It first occurred to me when I thought about my middle school and high school years and who I referred to as my stand-in parents—specifically dads. Of course, I had a “dad” of my own who was technically “present,” if “present” represented the lowest bar known to man. But I had quickly learned that with the type of “dad” I had, it was a wonder why I needed other enemies. Like, at this point, Satan himself would have probably been a better “dad” than the one I actually got.
But I’ll spare the gory details for a later date—or therapy. Whichever comes first.
Luckily for me, one of my best friends’ (also Nigerian, so she knew the struggle) dad was super quick at picking up on my predicament, particularly because he had known my dad in his youth and the only thing worse than knowing my dad as an alleged “adult” and “parent” was probably knowing him in his heyday—which I imagined sucked for my stand-in dad. Still, my stand-in dad took it upon himself to include me in things or even talk to me about the shit going on in my life or at home or at school. And this continued way into college, thankfully.
The other side of my chosen family was also cool and was formed by my other best friend’s eclectic Black American family, who very quickly accepted me into the fold as soon as they found out that their notoriously anti-social daughter had uncharacteristically made a new friend. This was also as early as middle school and continues even now.
It probably shouldn’t have been a big deal that I was comfortable with all these random groups of people that I had assembled for myself and comfortable referring to them as “my chosen family,” but it was quite a relief to know people who recognized all my quirks and differences, acknowledged them, saw them, and did not seek to destroy them, crush them, or snuff them out…like some other family I know.
At the very least, members of my chosen family had always accepted me and attempted to understand my different quirks, even if they were stepping way out of their element by doing so. And it was this kind of encouragement and understanding that kept me coming back to my hometown to visit them for the holidays, even though holidays were notoriously blech to me (because FAMILY) and I notoriously refrained from celebrating them with my born family.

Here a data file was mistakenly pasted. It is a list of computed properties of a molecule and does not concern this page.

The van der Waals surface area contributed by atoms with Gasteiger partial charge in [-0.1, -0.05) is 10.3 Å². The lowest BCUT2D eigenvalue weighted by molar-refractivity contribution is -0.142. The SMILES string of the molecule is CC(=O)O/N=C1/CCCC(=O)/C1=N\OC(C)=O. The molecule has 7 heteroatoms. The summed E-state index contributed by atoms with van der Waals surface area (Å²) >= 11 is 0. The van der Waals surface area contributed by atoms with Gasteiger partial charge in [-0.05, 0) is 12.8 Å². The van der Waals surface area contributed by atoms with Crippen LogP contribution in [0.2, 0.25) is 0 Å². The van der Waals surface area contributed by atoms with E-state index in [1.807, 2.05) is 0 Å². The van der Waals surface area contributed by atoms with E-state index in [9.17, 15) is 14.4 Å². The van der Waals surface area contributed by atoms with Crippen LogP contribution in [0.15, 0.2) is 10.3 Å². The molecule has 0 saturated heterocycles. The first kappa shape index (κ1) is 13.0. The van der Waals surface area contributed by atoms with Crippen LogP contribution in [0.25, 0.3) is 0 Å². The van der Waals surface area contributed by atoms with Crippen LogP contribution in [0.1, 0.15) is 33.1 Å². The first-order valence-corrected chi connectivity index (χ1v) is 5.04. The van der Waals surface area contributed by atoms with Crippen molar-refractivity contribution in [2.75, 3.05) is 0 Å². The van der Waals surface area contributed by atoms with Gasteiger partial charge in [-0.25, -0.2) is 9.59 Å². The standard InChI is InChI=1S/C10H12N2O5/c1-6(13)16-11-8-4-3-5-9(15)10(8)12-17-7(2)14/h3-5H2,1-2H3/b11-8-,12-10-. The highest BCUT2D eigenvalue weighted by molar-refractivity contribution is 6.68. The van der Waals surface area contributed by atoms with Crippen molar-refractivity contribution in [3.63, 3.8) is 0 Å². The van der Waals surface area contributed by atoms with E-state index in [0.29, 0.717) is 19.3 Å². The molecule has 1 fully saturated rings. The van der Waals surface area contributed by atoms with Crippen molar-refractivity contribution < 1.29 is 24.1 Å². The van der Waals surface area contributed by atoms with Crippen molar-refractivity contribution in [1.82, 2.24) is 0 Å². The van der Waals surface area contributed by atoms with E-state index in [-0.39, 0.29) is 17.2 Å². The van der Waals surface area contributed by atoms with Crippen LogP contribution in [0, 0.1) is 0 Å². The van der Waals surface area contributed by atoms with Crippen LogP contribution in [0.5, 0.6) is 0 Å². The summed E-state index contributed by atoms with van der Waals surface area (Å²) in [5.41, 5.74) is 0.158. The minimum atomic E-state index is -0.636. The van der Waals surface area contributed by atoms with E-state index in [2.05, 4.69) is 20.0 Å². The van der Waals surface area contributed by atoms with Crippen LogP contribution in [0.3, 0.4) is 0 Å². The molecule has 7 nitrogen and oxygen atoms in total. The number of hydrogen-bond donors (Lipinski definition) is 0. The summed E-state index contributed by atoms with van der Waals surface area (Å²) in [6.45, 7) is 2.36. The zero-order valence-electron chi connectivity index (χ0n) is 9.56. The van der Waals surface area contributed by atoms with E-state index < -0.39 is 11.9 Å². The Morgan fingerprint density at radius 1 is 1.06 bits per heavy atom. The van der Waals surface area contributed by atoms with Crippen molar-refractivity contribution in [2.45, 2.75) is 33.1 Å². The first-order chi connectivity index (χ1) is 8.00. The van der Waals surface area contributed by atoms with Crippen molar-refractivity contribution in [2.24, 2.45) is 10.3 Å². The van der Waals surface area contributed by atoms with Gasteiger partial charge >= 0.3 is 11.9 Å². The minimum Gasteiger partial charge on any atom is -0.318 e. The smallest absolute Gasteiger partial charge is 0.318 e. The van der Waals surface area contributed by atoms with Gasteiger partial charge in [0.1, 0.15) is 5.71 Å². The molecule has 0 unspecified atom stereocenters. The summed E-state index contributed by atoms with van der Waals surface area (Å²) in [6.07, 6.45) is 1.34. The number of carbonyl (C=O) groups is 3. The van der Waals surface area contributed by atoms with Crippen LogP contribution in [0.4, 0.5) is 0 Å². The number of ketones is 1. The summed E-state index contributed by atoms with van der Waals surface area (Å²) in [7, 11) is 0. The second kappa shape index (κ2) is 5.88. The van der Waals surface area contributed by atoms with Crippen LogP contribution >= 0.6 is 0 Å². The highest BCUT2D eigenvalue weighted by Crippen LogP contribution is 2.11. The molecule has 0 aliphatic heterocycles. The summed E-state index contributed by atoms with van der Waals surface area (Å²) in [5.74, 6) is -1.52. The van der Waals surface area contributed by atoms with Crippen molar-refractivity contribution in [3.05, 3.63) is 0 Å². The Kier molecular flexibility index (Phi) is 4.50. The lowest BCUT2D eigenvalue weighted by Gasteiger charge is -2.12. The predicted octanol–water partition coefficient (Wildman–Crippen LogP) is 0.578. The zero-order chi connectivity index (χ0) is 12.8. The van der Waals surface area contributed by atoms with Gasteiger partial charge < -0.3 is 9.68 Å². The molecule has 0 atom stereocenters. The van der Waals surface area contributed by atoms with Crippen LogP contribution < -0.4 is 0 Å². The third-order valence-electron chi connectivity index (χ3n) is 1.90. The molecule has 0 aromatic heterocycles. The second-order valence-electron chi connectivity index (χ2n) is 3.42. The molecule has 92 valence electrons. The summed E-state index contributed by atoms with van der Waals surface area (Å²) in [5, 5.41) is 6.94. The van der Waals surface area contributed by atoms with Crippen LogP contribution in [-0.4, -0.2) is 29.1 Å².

Again, I always felt kind of guilty for doing this kind of thing and honestly, said guilt used to make me ponder about how annoying Catholic guilt must be and simultaneously pray for every Nigerian I knew that had the honor of being both Nigerian and Catholic.
Still. My college conversation taught me that I should not have to force myself to be around people who gave no fucks about me or didn’t want to deal with the “non-traditional” parts of me.
Even if it was the holidays.
Even if they were “family”.
That said, it wasn’t always perfect with my “chosen family”. They had their own shit to deal with in their “born” families and I often butted heads with them over the idea of discarding toxic family members (I knew it was necessary; they wanted me to find “a better” way), but they never diminished my feelings or made me feel small for having them to begin with. Their cishet-ness also sometimes bled through when I was talking to them about new terminology that was emerging to explain different facets for queerness, but they always circled back to make sure they understood.
My chosen family never made me feel like my life was unimportant. I never felt like a non-factor or that I was invisible when I was with them. And most of all? On top of getting to be myself, I never felt like I was in danger for wanting to live the life that I was living.
And that’s the important thing.
And so many people who are granted that freedom from jump street take it for granted.